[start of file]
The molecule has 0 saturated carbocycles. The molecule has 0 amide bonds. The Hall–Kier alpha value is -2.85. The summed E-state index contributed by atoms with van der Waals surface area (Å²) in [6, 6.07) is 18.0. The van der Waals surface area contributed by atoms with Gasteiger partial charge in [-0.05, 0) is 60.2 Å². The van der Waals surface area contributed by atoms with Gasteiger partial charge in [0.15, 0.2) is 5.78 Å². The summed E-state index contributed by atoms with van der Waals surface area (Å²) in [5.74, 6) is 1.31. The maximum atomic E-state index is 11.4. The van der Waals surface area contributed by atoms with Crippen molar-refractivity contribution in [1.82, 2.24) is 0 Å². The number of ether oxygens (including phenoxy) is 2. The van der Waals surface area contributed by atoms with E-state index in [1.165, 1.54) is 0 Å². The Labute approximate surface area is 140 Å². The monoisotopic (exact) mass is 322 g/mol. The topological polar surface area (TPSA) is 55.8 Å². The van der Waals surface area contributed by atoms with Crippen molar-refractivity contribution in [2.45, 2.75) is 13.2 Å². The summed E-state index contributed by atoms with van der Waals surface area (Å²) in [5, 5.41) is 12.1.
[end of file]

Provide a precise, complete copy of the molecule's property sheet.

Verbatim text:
The molecule has 0 saturated carbocycles. The molecule has 0 amide bonds. The Hall–Kier alpha value is -2.85. The summed E-state index contributed by atoms with van der Waals surface area (Å²) in [6, 6.07) is 18.0. The van der Waals surface area contributed by atoms with Gasteiger partial charge in [-0.05, 0) is 60.2 Å². The van der Waals surface area contributed by atoms with Gasteiger partial charge in [0.15, 0.2) is 5.78 Å². The summed E-state index contributed by atoms with van der Waals surface area (Å²) in [5.74, 6) is 1.31. The maximum atomic E-state index is 11.4. The van der Waals surface area contributed by atoms with Crippen molar-refractivity contribution in [1.82, 2.24) is 0 Å². The number of ether oxygens (including phenoxy) is 2. The van der Waals surface area contributed by atoms with E-state index in [1.165, 1.54) is 0 Å². The Labute approximate surface area is 140 Å². The monoisotopic (exact) mass is 322 g/mol. The topological polar surface area (TPSA) is 55.8 Å². The van der Waals surface area contributed by atoms with Crippen molar-refractivity contribution in [2.45, 2.75) is 13.2 Å². The summed E-state index contributed by atoms with van der Waals surface area (Å²) in [5, 5.41) is 12.1.